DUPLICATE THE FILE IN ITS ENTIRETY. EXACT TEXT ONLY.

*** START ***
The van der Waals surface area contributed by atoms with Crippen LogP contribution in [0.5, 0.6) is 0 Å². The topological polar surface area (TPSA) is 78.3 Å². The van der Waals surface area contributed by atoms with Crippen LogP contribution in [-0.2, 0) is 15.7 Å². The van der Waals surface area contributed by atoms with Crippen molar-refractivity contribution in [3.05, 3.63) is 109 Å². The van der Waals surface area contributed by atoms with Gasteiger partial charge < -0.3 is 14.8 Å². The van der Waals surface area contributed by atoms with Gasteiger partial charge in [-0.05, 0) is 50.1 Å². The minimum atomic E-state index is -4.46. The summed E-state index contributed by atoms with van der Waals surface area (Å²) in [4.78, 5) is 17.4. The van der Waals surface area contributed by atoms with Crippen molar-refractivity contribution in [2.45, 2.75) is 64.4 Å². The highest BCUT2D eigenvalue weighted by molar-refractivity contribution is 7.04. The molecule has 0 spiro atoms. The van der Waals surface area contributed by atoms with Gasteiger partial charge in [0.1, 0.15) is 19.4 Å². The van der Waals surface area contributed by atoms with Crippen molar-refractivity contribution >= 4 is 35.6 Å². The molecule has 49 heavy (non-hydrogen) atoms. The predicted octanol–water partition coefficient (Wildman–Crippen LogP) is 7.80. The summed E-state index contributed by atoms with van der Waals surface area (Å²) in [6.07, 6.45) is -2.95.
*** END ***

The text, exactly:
The van der Waals surface area contributed by atoms with Crippen LogP contribution in [0.5, 0.6) is 0 Å². The topological polar surface area (TPSA) is 78.3 Å². The van der Waals surface area contributed by atoms with Crippen LogP contribution in [-0.2, 0) is 15.7 Å². The van der Waals surface area contributed by atoms with Crippen molar-refractivity contribution in [3.05, 3.63) is 109 Å². The van der Waals surface area contributed by atoms with Gasteiger partial charge < -0.3 is 14.8 Å². The van der Waals surface area contributed by atoms with Gasteiger partial charge in [-0.05, 0) is 50.1 Å². The minimum atomic E-state index is -4.46. The summed E-state index contributed by atoms with van der Waals surface area (Å²) in [4.78, 5) is 17.4. The van der Waals surface area contributed by atoms with Crippen molar-refractivity contribution in [2.45, 2.75) is 64.4 Å². The highest BCUT2D eigenvalue weighted by molar-refractivity contribution is 7.04. The molecule has 0 spiro atoms. The van der Waals surface area contributed by atoms with Gasteiger partial charge in [0.1, 0.15) is 19.4 Å². The van der Waals surface area contributed by atoms with Crippen molar-refractivity contribution >= 4 is 35.6 Å². The molecule has 49 heavy (non-hydrogen) atoms. The predicted octanol–water partition coefficient (Wildman–Crippen LogP) is 7.80. The summed E-state index contributed by atoms with van der Waals surface area (Å²) in [6.07, 6.45) is -2.95.